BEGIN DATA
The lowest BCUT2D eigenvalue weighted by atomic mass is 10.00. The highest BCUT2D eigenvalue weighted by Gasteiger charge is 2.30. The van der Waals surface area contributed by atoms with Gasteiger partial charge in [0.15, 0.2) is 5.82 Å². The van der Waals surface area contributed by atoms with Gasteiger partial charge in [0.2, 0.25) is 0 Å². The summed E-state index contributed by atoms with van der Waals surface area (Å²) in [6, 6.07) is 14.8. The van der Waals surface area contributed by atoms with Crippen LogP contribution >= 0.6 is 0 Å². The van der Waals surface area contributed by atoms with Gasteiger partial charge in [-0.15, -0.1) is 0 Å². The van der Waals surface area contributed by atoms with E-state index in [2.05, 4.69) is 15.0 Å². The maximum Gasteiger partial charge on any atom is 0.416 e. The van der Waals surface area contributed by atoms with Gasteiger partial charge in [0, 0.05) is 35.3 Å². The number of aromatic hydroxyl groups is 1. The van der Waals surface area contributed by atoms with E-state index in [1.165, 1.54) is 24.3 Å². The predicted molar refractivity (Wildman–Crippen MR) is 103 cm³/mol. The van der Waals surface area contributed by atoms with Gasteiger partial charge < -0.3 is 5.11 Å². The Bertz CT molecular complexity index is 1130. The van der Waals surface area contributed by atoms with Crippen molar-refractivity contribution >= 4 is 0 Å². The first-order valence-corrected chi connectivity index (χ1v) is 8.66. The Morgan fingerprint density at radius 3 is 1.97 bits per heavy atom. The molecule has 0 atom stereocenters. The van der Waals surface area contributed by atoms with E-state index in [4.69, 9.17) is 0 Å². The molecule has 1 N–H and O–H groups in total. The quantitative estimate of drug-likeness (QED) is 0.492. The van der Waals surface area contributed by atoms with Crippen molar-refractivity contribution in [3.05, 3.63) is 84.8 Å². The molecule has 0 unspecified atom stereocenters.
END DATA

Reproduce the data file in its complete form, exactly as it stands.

The lowest BCUT2D eigenvalue weighted by atomic mass is 10.00. The highest BCUT2D eigenvalue weighted by Gasteiger charge is 2.30. The van der Waals surface area contributed by atoms with Gasteiger partial charge in [0.15, 0.2) is 5.82 Å². The van der Waals surface area contributed by atoms with Gasteiger partial charge in [0.2, 0.25) is 0 Å². The summed E-state index contributed by atoms with van der Waals surface area (Å²) in [6, 6.07) is 14.8. The van der Waals surface area contributed by atoms with Crippen LogP contribution >= 0.6 is 0 Å². The van der Waals surface area contributed by atoms with Gasteiger partial charge in [-0.15, -0.1) is 0 Å². The van der Waals surface area contributed by atoms with E-state index in [2.05, 4.69) is 15.0 Å². The maximum Gasteiger partial charge on any atom is 0.416 e. The van der Waals surface area contributed by atoms with Gasteiger partial charge in [0, 0.05) is 35.3 Å². The number of aromatic hydroxyl groups is 1. The van der Waals surface area contributed by atoms with E-state index in [1.165, 1.54) is 24.3 Å². The predicted molar refractivity (Wildman–Crippen MR) is 103 cm³/mol. The van der Waals surface area contributed by atoms with Gasteiger partial charge < -0.3 is 5.11 Å². The Bertz CT molecular complexity index is 1130. The van der Waals surface area contributed by atoms with Crippen molar-refractivity contribution >= 4 is 0 Å². The first-order valence-corrected chi connectivity index (χ1v) is 8.66. The Morgan fingerprint density at radius 3 is 1.97 bits per heavy atom. The molecule has 0 atom stereocenters. The van der Waals surface area contributed by atoms with E-state index in [4.69, 9.17) is 0 Å². The molecule has 1 N–H and O–H groups in total. The quantitative estimate of drug-likeness (QED) is 0.492. The van der Waals surface area contributed by atoms with Crippen molar-refractivity contribution in [3.05, 3.63) is 84.8 Å². The molecule has 0 unspecified atom stereocenters.